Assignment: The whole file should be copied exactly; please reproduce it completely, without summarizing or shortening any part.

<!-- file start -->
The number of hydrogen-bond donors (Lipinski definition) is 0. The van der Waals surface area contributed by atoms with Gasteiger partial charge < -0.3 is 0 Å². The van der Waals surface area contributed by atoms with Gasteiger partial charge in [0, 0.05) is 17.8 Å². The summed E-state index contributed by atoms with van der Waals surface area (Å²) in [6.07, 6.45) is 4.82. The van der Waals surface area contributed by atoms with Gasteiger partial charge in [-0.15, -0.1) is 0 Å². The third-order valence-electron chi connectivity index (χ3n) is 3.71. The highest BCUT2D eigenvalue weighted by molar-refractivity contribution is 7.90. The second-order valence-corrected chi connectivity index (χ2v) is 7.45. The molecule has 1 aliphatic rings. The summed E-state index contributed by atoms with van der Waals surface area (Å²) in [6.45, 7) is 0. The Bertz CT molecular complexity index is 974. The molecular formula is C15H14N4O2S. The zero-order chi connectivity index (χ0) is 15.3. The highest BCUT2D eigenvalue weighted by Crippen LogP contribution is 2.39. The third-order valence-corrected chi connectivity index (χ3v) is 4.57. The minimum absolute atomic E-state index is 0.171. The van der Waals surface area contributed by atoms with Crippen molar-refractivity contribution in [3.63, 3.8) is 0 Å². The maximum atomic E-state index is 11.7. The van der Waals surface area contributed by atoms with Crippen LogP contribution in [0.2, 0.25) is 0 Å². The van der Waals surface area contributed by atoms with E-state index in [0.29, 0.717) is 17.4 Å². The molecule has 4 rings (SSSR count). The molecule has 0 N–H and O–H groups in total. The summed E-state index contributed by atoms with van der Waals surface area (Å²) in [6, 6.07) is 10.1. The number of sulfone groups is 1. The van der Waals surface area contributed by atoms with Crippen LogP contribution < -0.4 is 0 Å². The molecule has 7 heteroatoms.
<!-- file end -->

The number of hydrogen-bond donors (Lipinski definition) is 0. The van der Waals surface area contributed by atoms with Gasteiger partial charge < -0.3 is 0 Å². The van der Waals surface area contributed by atoms with Gasteiger partial charge in [0, 0.05) is 17.8 Å². The summed E-state index contributed by atoms with van der Waals surface area (Å²) in [6.07, 6.45) is 4.82. The van der Waals surface area contributed by atoms with Gasteiger partial charge in [-0.15, -0.1) is 0 Å². The third-order valence-electron chi connectivity index (χ3n) is 3.71. The highest BCUT2D eigenvalue weighted by molar-refractivity contribution is 7.90. The second-order valence-corrected chi connectivity index (χ2v) is 7.45. The molecule has 1 aliphatic rings. The summed E-state index contributed by atoms with van der Waals surface area (Å²) in [6.45, 7) is 0. The Bertz CT molecular complexity index is 974. The molecular formula is C15H14N4O2S. The zero-order chi connectivity index (χ0) is 15.3. The highest BCUT2D eigenvalue weighted by Crippen LogP contribution is 2.39. The third-order valence-corrected chi connectivity index (χ3v) is 4.57. The minimum absolute atomic E-state index is 0.171. The van der Waals surface area contributed by atoms with Crippen molar-refractivity contribution in [3.63, 3.8) is 0 Å². The maximum atomic E-state index is 11.7. The van der Waals surface area contributed by atoms with Crippen LogP contribution in [0.2, 0.25) is 0 Å². The van der Waals surface area contributed by atoms with E-state index in [0.29, 0.717) is 17.4 Å². The molecule has 4 rings (SSSR count). The molecule has 0 N–H and O–H groups in total. The summed E-state index contributed by atoms with van der Waals surface area (Å²) in [6, 6.07) is 10.1. The number of sulfone groups is 1. The van der Waals surface area contributed by atoms with Crippen LogP contribution < -0.4 is 0 Å². The molecule has 7 heteroatoms.